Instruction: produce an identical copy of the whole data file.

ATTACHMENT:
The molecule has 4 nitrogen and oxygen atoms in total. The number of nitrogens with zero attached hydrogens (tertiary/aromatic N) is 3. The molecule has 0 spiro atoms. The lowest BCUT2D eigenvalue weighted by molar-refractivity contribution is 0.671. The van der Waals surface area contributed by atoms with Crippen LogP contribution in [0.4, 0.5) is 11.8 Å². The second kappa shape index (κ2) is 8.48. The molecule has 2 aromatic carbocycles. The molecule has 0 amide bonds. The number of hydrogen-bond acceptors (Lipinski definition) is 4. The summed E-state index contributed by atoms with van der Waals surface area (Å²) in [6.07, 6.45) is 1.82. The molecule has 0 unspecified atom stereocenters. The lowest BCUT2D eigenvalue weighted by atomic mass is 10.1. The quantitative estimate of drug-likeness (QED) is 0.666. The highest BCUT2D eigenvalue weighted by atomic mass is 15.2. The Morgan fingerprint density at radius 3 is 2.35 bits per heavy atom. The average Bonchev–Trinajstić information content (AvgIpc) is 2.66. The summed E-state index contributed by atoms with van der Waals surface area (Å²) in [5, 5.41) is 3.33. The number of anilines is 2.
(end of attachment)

The molecule has 4 nitrogen and oxygen atoms in total. The number of nitrogens with zero attached hydrogens (tertiary/aromatic N) is 3. The molecule has 0 spiro atoms. The lowest BCUT2D eigenvalue weighted by molar-refractivity contribution is 0.671. The van der Waals surface area contributed by atoms with Crippen LogP contribution in [0.4, 0.5) is 11.8 Å². The second kappa shape index (κ2) is 8.48. The molecule has 2 aromatic carbocycles. The molecule has 0 amide bonds. The number of hydrogen-bond acceptors (Lipinski definition) is 4. The summed E-state index contributed by atoms with van der Waals surface area (Å²) in [6.07, 6.45) is 1.82. The molecule has 0 unspecified atom stereocenters. The lowest BCUT2D eigenvalue weighted by atomic mass is 10.1. The quantitative estimate of drug-likeness (QED) is 0.666. The highest BCUT2D eigenvalue weighted by atomic mass is 15.2. The Morgan fingerprint density at radius 3 is 2.35 bits per heavy atom. The average Bonchev–Trinajstić information content (AvgIpc) is 2.66. The summed E-state index contributed by atoms with van der Waals surface area (Å²) in [5, 5.41) is 3.33. The number of anilines is 2.